On January 26, 2008, the district court entered an order on both the 1334 docket and in the tag along cases directing the parties in tag along cases to file all documents only on the docket of the tag along case. On February 7, 2008, the court entered an order on the 1334 docket directing all counsel to file an appearance in the docket of all tag along cases in which they were involved. Plaintiffs' counsel did not file appearances in the tag along cases as directed. On February 19, 2008, the court entered an order on both the 1334 docket and in the tag along cases denying all pending motions and directing counsel to file status reports on the dockets of the tag along cases. Plaintiffs' counsel received the order by electronic notification through the 1334 docket, but erroneously filed status reports on the 1334 docket rather than in the tag along case. Finally, on April 14, 2008, the court entered an order in the tag along cases reopening the cases and setting a briefing schedule for motions to be filed in those cases. Because Plaintiffs' counsel had not filed an appearance in the tag along cases, Plaintiffs' counsel did not receive electronic notice of this order.
Anthem refiled its motions to dismiss for a for a third time on April 30, 2008. Plaintiffs' counsel did not receive electronic notification of the motion, but they did receive a paper copy of the motion, which Anthem served by mail. When Plaintiffs failed to respond to Anthem's motions, the district court entered an order granting the motions and dismissing the case.
Plaintiffs filed motions to vacate the judgment on June 16, 2008, ten days after the district court entered the orders of dismissal. Plaintiffs argued that their failure to respond to Anthem's motions was excusable neglect due to their counsels' belief that they were receiving all electronic filings from both the 1334 docket and the tag along dockets and were unaware that Anthem had refiled its motion to dismiss. Plaintiffs explained that they mistakenly believed that prior appearances and a motion to appear pro hac vice had functioned as appearances in the tag along cases.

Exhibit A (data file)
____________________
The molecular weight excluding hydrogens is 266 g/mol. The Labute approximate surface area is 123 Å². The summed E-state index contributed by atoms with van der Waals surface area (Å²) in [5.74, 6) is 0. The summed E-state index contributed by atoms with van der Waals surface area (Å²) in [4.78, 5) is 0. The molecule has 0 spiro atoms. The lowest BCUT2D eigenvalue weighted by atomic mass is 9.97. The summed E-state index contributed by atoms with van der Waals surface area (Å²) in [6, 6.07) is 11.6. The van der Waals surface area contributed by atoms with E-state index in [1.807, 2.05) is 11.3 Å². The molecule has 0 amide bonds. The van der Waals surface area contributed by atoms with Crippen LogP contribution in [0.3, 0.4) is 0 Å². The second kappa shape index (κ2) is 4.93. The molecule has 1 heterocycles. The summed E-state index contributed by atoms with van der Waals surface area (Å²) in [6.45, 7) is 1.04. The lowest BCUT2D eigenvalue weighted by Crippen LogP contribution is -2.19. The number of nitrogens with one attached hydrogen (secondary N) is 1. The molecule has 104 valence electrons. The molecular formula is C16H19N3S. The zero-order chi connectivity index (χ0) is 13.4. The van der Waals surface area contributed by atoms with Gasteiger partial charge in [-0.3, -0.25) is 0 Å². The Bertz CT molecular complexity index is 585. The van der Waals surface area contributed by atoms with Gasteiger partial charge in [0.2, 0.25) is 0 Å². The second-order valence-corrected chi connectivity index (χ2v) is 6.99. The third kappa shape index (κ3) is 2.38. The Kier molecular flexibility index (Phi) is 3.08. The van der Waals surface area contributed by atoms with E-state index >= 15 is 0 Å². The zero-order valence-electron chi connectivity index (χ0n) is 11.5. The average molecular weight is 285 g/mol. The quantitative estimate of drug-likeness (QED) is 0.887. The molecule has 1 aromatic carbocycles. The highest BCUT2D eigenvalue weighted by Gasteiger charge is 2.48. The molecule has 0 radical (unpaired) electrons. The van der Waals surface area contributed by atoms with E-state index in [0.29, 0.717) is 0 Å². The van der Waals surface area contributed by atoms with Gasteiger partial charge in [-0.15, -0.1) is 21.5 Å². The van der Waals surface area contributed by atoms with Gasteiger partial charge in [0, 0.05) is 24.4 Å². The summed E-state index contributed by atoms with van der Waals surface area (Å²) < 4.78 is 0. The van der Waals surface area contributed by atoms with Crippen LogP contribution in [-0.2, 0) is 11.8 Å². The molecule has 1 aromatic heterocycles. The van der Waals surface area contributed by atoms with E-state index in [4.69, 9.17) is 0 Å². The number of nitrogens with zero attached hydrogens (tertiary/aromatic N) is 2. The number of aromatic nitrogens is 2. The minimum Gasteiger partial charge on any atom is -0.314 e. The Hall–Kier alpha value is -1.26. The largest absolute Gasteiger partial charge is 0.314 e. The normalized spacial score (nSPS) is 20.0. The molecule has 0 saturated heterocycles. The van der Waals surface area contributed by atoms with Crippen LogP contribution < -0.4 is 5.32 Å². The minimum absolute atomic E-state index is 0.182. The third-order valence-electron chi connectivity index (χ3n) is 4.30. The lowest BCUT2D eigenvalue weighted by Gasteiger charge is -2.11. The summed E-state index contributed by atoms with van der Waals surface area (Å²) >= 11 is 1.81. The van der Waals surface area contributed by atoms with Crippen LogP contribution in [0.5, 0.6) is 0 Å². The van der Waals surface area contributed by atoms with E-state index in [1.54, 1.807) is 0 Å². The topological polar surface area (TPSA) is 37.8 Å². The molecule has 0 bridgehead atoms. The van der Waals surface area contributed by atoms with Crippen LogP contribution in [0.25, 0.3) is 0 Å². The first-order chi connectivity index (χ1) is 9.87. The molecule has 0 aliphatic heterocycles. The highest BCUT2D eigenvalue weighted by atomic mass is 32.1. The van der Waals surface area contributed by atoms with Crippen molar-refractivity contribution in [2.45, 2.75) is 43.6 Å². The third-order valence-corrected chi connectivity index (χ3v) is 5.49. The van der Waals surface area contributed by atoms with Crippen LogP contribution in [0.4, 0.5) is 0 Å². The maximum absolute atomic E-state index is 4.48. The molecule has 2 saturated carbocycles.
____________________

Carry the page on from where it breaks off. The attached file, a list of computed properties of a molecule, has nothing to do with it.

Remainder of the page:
The district court denied the motion. It reasoned that Plaintiffs failed to comply with the January 26, February 7, February 19, and April 14 orders and failed to respond to Anthem's motion, even though Plaintiffs' counsel received three of the orders electronically and received a paper copy of the motion by mail. The court concluded that these circumstances did not constitute excusable neglect.
Rule 60(b)(1) of the Federal Rules of Civil Procedure authorizes a court to relieve a party from a final judgment or order upon a showing of “mistake, inadvertence, surprise, or excusable neglect.” “Rule 60(b) motions are directed to the sound discretion of the district court, and we will set aside the denial of relief from such motion only for abuse of that discretion.” Cheney v. Anchor Glass Container Corp., 71 F.3d 848, 849 n. 2 (11th Cir.1996).
Excusable neglect is generally an “equitable inquiry” based upon the particular circumstances of the case. Pioneer Inv. Servs. Co. v. Brunswick Assocs. Ltd. P'ship, 507 U.S. 380, 395, 113 S.Ct. 1489, 1495, 123 L.Ed.2d 74 (1993). In Pioneer, the Court held that an attorney's inadvertent failure to timely file a proof of claim can constitute excusable neglect under Bankruptcy Rule 9006(b)(1). Looking to other rules for guidance on the meaning of “excusable neglect,” the Court considered Rule 60(b)(1) and observed that “for purposes of Rule 60(b), ‘excusable neglect’ is understood to encompass situations in which the failure to comply with a filing deadline is attributable to negligence.” Id. at 394, 113 S.Ct. at 1497. The Court identified four factors pertinent the determination: “the danger of prejudice to the [opposing party], the length of the delay and its potential impact on the judicial proceedings, the reason for the delay, including whether it was within the reasonable control of the movant, and whether the movant acted in good faith.” Id. at 395, 113 S.Ct. at 1498.